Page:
A National Program, if Created, Should Be Small Scale
RCED-90-241: Published: Sep 28, 1990. Publicly Released: Oct 29, 1990.
- Full Report:
Pursuant to a congressional request, GAO reviewed various scenic byways designated by state and private organizations, focusing on the: (1) characteristics of selected byway programs and activities; (2) criteria for designating byways; and (3) issues raised by state and private officials concerning the creation of a national scenic byways program.
GAO found that: (1) states and private groups established most byways to promote tourism or preserve scenic beauty; (2) the characteristics, funding sources, management, and designation criteria of the 27 programs and activities reviewed in 10 states varied widely; (3) promotion techniques for byways involved maps, books, brochures, and signs; (4) states most often used general state revenue, private-sector funding, and federal-aid highway funds to finance byway programs and activities; (5) designation criteria included accessibility, quality of scenery, historic value, and availability of attractions; (6) designation sometimes resulted in new roadside facilities, improved landscaping, and restrictions on commercial activities and outdoor advertising; and (7) byway officials wanted strong state and local involvement in any national scenic byway program, but supported federal funding and federal involvement in information sharing and promotion of byways.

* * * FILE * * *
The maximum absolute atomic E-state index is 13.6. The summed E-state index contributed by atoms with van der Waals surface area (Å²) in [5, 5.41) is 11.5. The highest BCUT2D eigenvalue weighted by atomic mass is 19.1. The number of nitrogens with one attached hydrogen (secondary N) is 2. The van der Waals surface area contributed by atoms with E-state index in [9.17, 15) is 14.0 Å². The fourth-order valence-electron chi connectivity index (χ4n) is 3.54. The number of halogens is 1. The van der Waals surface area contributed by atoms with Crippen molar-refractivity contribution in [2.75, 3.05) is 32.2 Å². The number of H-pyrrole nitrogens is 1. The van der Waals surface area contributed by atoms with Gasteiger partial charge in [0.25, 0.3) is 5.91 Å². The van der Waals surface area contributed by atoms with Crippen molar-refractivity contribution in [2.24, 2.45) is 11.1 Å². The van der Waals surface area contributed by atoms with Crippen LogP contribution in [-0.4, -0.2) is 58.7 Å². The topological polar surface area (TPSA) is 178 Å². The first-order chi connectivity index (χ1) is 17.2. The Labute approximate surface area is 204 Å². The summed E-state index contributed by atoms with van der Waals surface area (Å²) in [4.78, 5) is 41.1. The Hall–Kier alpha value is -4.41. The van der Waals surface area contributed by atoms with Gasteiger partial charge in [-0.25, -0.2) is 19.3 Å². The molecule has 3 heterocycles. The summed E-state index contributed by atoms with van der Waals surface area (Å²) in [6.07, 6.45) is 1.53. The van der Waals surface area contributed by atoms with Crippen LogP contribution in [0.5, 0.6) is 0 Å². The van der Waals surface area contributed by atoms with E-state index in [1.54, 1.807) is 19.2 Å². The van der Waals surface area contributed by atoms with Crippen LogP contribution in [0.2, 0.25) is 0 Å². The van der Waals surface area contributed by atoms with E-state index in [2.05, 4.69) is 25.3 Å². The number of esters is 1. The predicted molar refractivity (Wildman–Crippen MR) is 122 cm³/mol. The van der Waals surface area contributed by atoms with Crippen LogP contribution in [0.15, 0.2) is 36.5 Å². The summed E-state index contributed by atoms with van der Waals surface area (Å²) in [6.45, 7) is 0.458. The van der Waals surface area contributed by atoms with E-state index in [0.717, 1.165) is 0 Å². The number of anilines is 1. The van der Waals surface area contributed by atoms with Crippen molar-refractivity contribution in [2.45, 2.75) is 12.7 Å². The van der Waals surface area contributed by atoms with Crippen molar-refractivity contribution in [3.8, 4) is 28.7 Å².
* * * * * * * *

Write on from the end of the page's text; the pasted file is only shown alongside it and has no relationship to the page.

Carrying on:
Matter for Congressional Consideration
Status: Closed - Implemented
Comments: As part of a $155-billion authorization for surface transportation, Congress authorized a 6-year, $50-million Scenic Byways Program.
Matter: If Congress decides to create a national scenic byway program, such a program should be of limited scope. The federal-aid highway program already provides funds that can be used to make improvements to scenic byways on the federal-aid highway system. Any efforts to significantly expand federal-aid highway funding for byways may not be warranted at this time, given the need for funds to adequately address the nation's highway and bridge needs and the concerns that many state byway officials have over the creation of a large national program.